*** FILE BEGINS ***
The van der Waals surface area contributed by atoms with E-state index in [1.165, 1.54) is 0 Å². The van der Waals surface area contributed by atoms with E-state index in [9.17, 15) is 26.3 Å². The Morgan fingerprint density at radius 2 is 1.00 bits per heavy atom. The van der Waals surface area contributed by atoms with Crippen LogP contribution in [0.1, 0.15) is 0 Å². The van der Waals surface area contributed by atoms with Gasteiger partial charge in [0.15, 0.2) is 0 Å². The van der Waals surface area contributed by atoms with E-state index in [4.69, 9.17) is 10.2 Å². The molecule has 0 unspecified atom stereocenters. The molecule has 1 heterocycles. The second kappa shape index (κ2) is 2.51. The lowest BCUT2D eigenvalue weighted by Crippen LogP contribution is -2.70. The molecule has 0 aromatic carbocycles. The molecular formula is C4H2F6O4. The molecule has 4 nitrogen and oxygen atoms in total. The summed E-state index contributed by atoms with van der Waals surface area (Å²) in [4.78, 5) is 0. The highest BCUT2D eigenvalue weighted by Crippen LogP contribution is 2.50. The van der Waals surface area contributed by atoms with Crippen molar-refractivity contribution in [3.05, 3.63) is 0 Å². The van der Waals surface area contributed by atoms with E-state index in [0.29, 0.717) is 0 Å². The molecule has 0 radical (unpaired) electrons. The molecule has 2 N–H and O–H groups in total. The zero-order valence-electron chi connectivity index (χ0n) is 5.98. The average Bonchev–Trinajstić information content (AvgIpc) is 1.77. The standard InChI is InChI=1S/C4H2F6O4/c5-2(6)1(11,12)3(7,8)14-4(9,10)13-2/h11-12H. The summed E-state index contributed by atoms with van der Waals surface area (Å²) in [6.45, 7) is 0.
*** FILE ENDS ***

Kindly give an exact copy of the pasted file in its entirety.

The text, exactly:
The van der Waals surface area contributed by atoms with E-state index in [1.165, 1.54) is 0 Å². The van der Waals surface area contributed by atoms with E-state index in [9.17, 15) is 26.3 Å². The Morgan fingerprint density at radius 2 is 1.00 bits per heavy atom. The van der Waals surface area contributed by atoms with Crippen LogP contribution in [0.1, 0.15) is 0 Å². The van der Waals surface area contributed by atoms with Gasteiger partial charge in [0.15, 0.2) is 0 Å². The van der Waals surface area contributed by atoms with E-state index in [4.69, 9.17) is 10.2 Å². The molecule has 0 unspecified atom stereocenters. The molecule has 1 heterocycles. The second kappa shape index (κ2) is 2.51. The lowest BCUT2D eigenvalue weighted by Crippen LogP contribution is -2.70. The molecule has 0 aromatic carbocycles. The molecular formula is C4H2F6O4. The molecule has 4 nitrogen and oxygen atoms in total. The summed E-state index contributed by atoms with van der Waals surface area (Å²) in [4.78, 5) is 0. The highest BCUT2D eigenvalue weighted by Crippen LogP contribution is 2.50. The van der Waals surface area contributed by atoms with Crippen molar-refractivity contribution in [3.05, 3.63) is 0 Å². The van der Waals surface area contributed by atoms with E-state index in [0.29, 0.717) is 0 Å². The molecule has 0 radical (unpaired) electrons. The molecule has 2 N–H and O–H groups in total. The zero-order valence-electron chi connectivity index (χ0n) is 5.98. The average Bonchev–Trinajstić information content (AvgIpc) is 1.77. The standard InChI is InChI=1S/C4H2F6O4/c5-2(6)1(11,12)3(7,8)14-4(9,10)13-2/h11-12H. The summed E-state index contributed by atoms with van der Waals surface area (Å²) in [6.45, 7) is 0.